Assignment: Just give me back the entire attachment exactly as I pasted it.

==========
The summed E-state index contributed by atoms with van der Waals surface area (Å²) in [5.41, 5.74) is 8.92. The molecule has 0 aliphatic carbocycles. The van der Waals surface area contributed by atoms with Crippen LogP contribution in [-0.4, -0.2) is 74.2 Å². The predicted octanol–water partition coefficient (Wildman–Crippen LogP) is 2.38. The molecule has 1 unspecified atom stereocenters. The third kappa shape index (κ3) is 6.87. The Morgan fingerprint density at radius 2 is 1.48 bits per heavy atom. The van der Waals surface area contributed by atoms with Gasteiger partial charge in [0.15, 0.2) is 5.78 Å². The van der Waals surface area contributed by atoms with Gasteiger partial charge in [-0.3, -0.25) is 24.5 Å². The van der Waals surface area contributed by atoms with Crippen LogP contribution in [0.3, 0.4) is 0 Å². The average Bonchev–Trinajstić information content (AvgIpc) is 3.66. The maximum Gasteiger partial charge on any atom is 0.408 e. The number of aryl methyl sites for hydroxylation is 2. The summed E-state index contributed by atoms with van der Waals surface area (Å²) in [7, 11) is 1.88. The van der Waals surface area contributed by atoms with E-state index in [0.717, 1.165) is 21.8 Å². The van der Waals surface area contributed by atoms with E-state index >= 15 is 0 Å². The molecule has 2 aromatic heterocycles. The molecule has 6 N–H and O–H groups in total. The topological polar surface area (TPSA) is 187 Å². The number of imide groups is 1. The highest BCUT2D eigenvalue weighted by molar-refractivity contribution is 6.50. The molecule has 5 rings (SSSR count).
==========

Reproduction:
The summed E-state index contributed by atoms with van der Waals surface area (Å²) in [5.41, 5.74) is 8.92. The molecule has 0 aliphatic carbocycles. The van der Waals surface area contributed by atoms with Crippen LogP contribution in [-0.4, -0.2) is 74.2 Å². The predicted octanol–water partition coefficient (Wildman–Crippen LogP) is 2.38. The molecule has 1 unspecified atom stereocenters. The third kappa shape index (κ3) is 6.87. The Morgan fingerprint density at radius 2 is 1.48 bits per heavy atom. The van der Waals surface area contributed by atoms with Gasteiger partial charge in [0.15, 0.2) is 5.78 Å². The van der Waals surface area contributed by atoms with Gasteiger partial charge in [-0.3, -0.25) is 24.5 Å². The van der Waals surface area contributed by atoms with Crippen LogP contribution in [0.3, 0.4) is 0 Å². The average Bonchev–Trinajstić information content (AvgIpc) is 3.66. The maximum Gasteiger partial charge on any atom is 0.408 e. The number of aryl methyl sites for hydroxylation is 2. The summed E-state index contributed by atoms with van der Waals surface area (Å²) in [7, 11) is 1.88. The van der Waals surface area contributed by atoms with E-state index in [0.717, 1.165) is 21.8 Å². The van der Waals surface area contributed by atoms with E-state index >= 15 is 0 Å². The molecule has 2 aromatic heterocycles. The molecule has 6 N–H and O–H groups in total. The topological polar surface area (TPSA) is 187 Å². The number of imide groups is 1. The highest BCUT2D eigenvalue weighted by molar-refractivity contribution is 6.50. The molecule has 5 rings (SSSR count).